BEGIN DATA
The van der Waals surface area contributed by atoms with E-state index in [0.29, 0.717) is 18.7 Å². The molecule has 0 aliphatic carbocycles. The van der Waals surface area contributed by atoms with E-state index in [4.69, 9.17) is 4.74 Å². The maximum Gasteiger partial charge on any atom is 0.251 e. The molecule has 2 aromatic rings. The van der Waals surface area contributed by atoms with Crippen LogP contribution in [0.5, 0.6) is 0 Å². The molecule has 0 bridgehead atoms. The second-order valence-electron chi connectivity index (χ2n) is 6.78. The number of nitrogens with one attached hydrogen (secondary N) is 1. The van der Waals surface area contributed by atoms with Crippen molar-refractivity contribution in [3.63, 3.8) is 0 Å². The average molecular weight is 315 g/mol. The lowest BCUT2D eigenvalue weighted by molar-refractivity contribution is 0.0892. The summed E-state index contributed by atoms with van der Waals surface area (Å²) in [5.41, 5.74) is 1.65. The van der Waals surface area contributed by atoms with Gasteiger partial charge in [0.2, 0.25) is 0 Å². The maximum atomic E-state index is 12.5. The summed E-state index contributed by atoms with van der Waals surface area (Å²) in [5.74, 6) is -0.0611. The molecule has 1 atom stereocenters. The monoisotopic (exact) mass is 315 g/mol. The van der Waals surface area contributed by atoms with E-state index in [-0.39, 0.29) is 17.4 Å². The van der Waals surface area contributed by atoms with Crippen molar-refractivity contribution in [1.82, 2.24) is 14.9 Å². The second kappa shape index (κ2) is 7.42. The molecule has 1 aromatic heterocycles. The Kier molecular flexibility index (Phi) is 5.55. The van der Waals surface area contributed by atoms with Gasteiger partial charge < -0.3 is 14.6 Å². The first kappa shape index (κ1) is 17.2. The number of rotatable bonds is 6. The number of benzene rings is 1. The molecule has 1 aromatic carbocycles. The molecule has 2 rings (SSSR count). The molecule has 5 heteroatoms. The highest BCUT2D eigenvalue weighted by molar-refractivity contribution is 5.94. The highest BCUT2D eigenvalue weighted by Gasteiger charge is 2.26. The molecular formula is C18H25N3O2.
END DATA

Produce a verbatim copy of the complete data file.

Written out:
The van der Waals surface area contributed by atoms with E-state index in [0.29, 0.717) is 18.7 Å². The molecule has 0 aliphatic carbocycles. The van der Waals surface area contributed by atoms with E-state index in [4.69, 9.17) is 4.74 Å². The maximum Gasteiger partial charge on any atom is 0.251 e. The molecule has 2 aromatic rings. The van der Waals surface area contributed by atoms with Crippen LogP contribution in [0.5, 0.6) is 0 Å². The molecule has 0 bridgehead atoms. The second-order valence-electron chi connectivity index (χ2n) is 6.78. The number of nitrogens with one attached hydrogen (secondary N) is 1. The van der Waals surface area contributed by atoms with Crippen molar-refractivity contribution in [3.63, 3.8) is 0 Å². The average molecular weight is 315 g/mol. The lowest BCUT2D eigenvalue weighted by molar-refractivity contribution is 0.0892. The summed E-state index contributed by atoms with van der Waals surface area (Å²) in [5.41, 5.74) is 1.65. The van der Waals surface area contributed by atoms with Gasteiger partial charge in [0.2, 0.25) is 0 Å². The maximum atomic E-state index is 12.5. The summed E-state index contributed by atoms with van der Waals surface area (Å²) in [5.74, 6) is -0.0611. The molecule has 1 atom stereocenters. The monoisotopic (exact) mass is 315 g/mol. The van der Waals surface area contributed by atoms with E-state index in [-0.39, 0.29) is 17.4 Å². The van der Waals surface area contributed by atoms with Crippen molar-refractivity contribution in [1.82, 2.24) is 14.9 Å². The second kappa shape index (κ2) is 7.42. The molecule has 1 aromatic heterocycles. The Kier molecular flexibility index (Phi) is 5.55. The van der Waals surface area contributed by atoms with Gasteiger partial charge < -0.3 is 14.6 Å². The first kappa shape index (κ1) is 17.2. The number of rotatable bonds is 6. The number of benzene rings is 1. The molecule has 1 aromatic carbocycles. The molecule has 2 rings (SSSR count). The molecule has 5 heteroatoms. The highest BCUT2D eigenvalue weighted by molar-refractivity contribution is 5.94. The highest BCUT2D eigenvalue weighted by Gasteiger charge is 2.26. The molecular formula is C18H25N3O2.